A quick stroll through your favorite horse magazine, saddlery catalog or tack shop leaves no doubt about it — horse people love cool horse stuff that makes their life easier. Trouble is, by the time you’ve bought all those cool, helpful things, you may not have enough money left for your feed bill or entry fees.
Here is a list of some everyday items which most of us have around that can be surprisingly useful in the barn. The best part? If you don’t have them handy, you can get them at your nearest grocery or hardware store and avoid the typical high price of cool horse stuff!
1. Headlamp. You can find those handy little LED lights on elastic straps everywhere from your favorite boutique running store to the check out aisle of your nearest big box. You may even have one in the kitchen drawer or your tool box, but it can be a bright idea to keep at least one of these in your barn as well. Here are just a few uses:
• Not everyone has the luxury of electricity in the barn, and flashlights can be darned awkward when your hands are busy carrying water buckets. Strap on a headlamp and the light is focused wherever your eyes are.
• It’s thunderstorm season – ever had the power go out when you were doing evening feeds or night check? Keeping a headlamp handy means you can still see your way around. In fact, they’re great for night check, as they can be much less disruptive than turning on all the lights in the barn.
• Attach one to your horse’s breastplate while trail riding in case you stay out too long and the sun goes down. A great way to help your horse and you find your way through the trail.
• Dealing with an injured horse in a poorly lit area. Again – the light goes where your eyes do, so you can really focus in on injuries that are typically hard to see with overhead lighting.
Note: You do want to be sure you introduce your horses to the headlamp before you need it in an emergency. Some are initially quite spooky around the bobbing light, but most will adapt quickly. One young horse I know takes delight in trying to stomp on the light spot on the ground when he’s brought in on winter evenings by his headlamp-wearing owner.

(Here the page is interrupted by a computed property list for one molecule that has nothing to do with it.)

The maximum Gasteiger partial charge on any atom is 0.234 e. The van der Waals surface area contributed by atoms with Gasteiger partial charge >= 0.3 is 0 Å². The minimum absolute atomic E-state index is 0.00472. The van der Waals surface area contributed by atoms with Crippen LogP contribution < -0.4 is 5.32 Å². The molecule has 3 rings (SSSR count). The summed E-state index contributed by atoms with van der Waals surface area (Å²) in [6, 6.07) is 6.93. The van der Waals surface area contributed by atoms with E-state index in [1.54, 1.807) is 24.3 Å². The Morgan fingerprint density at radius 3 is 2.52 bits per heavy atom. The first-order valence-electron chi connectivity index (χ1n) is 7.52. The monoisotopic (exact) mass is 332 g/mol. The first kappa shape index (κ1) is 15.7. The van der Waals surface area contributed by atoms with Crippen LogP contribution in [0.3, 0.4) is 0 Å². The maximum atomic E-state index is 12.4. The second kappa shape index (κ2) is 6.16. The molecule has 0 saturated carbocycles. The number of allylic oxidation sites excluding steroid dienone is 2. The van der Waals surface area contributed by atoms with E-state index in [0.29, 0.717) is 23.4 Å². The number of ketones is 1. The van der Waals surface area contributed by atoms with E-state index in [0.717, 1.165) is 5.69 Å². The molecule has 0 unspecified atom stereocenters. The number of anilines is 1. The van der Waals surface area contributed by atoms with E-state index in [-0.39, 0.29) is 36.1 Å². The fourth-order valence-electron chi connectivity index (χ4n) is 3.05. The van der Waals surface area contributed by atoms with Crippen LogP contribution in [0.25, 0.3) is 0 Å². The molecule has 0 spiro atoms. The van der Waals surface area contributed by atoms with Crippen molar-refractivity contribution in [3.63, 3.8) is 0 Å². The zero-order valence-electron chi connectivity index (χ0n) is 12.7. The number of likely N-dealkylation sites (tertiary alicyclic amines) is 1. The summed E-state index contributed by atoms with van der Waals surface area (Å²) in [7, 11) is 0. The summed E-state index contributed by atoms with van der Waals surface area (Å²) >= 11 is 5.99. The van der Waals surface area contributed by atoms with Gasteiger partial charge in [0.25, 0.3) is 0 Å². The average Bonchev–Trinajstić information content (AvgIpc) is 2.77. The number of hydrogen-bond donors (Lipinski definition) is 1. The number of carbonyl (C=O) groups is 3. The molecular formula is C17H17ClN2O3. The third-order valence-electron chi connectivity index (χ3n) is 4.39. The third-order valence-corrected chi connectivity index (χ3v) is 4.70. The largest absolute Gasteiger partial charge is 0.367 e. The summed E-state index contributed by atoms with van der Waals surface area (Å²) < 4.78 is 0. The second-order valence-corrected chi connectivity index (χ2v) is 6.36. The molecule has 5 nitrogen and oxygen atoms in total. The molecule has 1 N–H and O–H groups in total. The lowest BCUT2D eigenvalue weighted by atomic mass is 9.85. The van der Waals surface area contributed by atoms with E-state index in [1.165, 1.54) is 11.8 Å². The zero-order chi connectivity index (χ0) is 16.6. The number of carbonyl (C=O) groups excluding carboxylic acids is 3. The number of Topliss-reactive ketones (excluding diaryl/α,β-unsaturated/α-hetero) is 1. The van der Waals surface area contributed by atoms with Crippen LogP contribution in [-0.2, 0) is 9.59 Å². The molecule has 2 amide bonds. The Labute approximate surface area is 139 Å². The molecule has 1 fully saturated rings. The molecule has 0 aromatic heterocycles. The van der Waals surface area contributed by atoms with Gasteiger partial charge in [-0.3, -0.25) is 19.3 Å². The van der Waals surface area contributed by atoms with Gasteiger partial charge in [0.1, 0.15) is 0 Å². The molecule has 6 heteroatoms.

2. Baking soda. Tired of scrubbing hard water stains out of your tack room sink or automatic waterers? Wish there was an easy way to keep helmets and boots smelling fresh? How about getting your saddle pads cleaner without a lot of harsh chemicals? The uses for baking soda are legion, but here are a few to get you started.
• Baking soda is a natural deodorizer. Use it in boots and helmets (be sure to shake or wipe out before wearing), in the garbage can and recycling bin, and down the drain in your tack room sink.
• Soothe insect bites. You know the crusty gnat bites horses get in lines across their chests? A paste of baking soda and water will help soothe the itch.
• Brighten and freshen saddle pads without adding harsh chemicals to the laundry. You can presoak saddle pads, leg wraps, and horse blankets with baking soda to help clean and freshen them.
• Baking soda safely scrubs away hard water stains and is an effective cleaner for sinks, buckets and automatic waterers. Just a little on a wet sponge, make a paste, scrub and rinse. Not as abrasive as scouring powder.
• And for those of you with a shelf full of silver trophies to keep clean – baking soda will do the trick. Simply make a paste, wipe and rinse.
• Pop on a pair when you’re cleaning muddy feet or using gooey hoof preparations.